Discussion in 'Everything Else' started by Pfitzy, Jan 28, 2016.
And I thought he was just hiding the sun down there.
Pfitzy, this will be of interest to you. Musk makes an interesting offer.
100MW wouldn't dramatically change things but would/could add some capacity to cater for spikes. It'll be interesting to see if anything comes of it.
Yeah have been up to the nads in reading about it the last few days.
Turns out one of the guys at Reposit went to school with Mike Cannon-Brookes so clearly wherever the fuck they went, get your kids in!
It is going to be interesting with the announcement by SA Premier Jay Weatherill today - new capacity involving a fuckton of batteries and a new gas plant whic- what the fuck?
Gas? Eat a dick, you can't go back there. You've GOT a gas plant that won't fire up so FIX THAT ONE! FFS.
Anyway, that is all going to be interesting. At least the gas plant is going to be government-owned, and avoid the bullshit that goes on when gas peakers try to hold back capacity to wait until the prices skyrocket.
Also the Mexicans are looking at a big battery setup, though maybe not the same capacity. Andrews proposed this back in January I think, but it didn't get much noise because its not Tesla out of the box, and no other billionaires were involved.
Now sit down for a second kiddies, and let Uncle Pfitzy teach you a couple of things about electricity.
Power is not equal to energy when we're talking grid thingees. And I still have to keep reminding myself of the difference in casual conversation.
ENERGY is the capacity of something - it usually refers to the capacity of batteries in this case, and is measured in MWh or Megawatt Hours.
So when someone says "She's a 300MWh setup mate" they're referring (laconically) to how much storage the thing has at maximum.
POWER is the rate at which energy can be delivered.
When the same someone says "She's a 20MW setup mate" they're referring to how much power can be delivered at a given moment.
Use the water tank analogy: energy is the tank, power is the pipe.
To put that into perspective: my house at any one time might draw between 200 Watts (or 0.2kW - when only the fridge is on at night) up to 12kW when the wife decides to go menal with the air con, the oven, the fucking microwave, blender, etc.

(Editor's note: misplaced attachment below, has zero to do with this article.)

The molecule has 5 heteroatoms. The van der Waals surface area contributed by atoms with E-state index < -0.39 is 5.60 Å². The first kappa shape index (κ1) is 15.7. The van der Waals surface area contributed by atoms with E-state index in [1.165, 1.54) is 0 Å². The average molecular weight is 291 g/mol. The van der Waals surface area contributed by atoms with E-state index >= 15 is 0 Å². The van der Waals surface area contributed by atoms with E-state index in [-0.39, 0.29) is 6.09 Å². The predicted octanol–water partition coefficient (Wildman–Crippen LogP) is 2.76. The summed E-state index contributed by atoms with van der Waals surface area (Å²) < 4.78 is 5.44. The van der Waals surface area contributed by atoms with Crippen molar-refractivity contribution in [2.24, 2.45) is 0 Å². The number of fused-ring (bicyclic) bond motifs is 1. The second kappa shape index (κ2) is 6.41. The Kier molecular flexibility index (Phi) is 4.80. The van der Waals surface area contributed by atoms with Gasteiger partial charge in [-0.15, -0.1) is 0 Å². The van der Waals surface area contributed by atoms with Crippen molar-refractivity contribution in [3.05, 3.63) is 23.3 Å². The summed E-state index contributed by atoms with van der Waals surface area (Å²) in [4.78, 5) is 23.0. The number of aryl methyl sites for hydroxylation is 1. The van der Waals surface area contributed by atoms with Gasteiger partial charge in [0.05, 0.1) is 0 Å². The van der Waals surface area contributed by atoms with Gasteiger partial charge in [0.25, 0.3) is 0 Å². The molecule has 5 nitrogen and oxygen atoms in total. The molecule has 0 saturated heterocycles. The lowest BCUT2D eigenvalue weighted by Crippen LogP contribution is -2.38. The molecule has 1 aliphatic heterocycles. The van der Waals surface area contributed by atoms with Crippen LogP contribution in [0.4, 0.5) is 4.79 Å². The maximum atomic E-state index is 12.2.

Every 1000W = 1 kilowatt so if that is per hour that's 1kWh of energy consumed. Geddit?
If you want to understand your usage a bit better, dig out your bills, look at each of the rates you pay, and the number of kWh assigned to those rates. Careful: you might learn something.
I know from looking at all my charts and bullshit (http://unleashthepowerwall.com/statistics/) that I consume about 17kWh per day, or an average of 0.7kWh per hour. From looking at my old bills it was higher than that - in the range of 21 per day.
Now to the balls of the argument - let's say we're talking about:
Houses drawing 1kW on average across the day - or 24kWh per day
If the shit hit the fan and the coal fired piece of ancient dog shit up the road died, how many houses could run off this facility, and for how long?
Welp, we have 20MW - or 20,000,000 Watts - of output to feed houses drawing 1kW - or 1,000 Watts - at a time. That's 2,000,000 / 1,000 = 20,000 houses.
And for how long can we do that?
We're running at capacity of 20MW and we have 300MWh of battery storage at full.
300 / 20 = 15 hours. So that is a fair bit of juice in the tank.
The problem of course is that the grid comes under pressure (peak) during times of excess usage, like the shitty hot days we had back in Feb. At that point, my house is importing about 5kW to power the air con and related family bullshit that I'm not already running off my solar. Bump assumption 3 up to 5kW per residence.
Suddenly we only have capacity to run about 4,000 houses, but still for 15 hours.
As you can see, a 20MW power output is fairly shit. you're not going to do much with a pipe that big when your tank is massive. Its almost a stranded asset at that point. With 300MWh of energy, 15 hours is your best-case scenario (which is also your worst-case because people be losing their shit on hot days).
Far better to get the energy and power to have a ratio well under double-digits. In this case, if we could deliver 100MW off a 300MWh facility, we can service 5 times as many houses, even though the energy will only sustain us for 3 hours.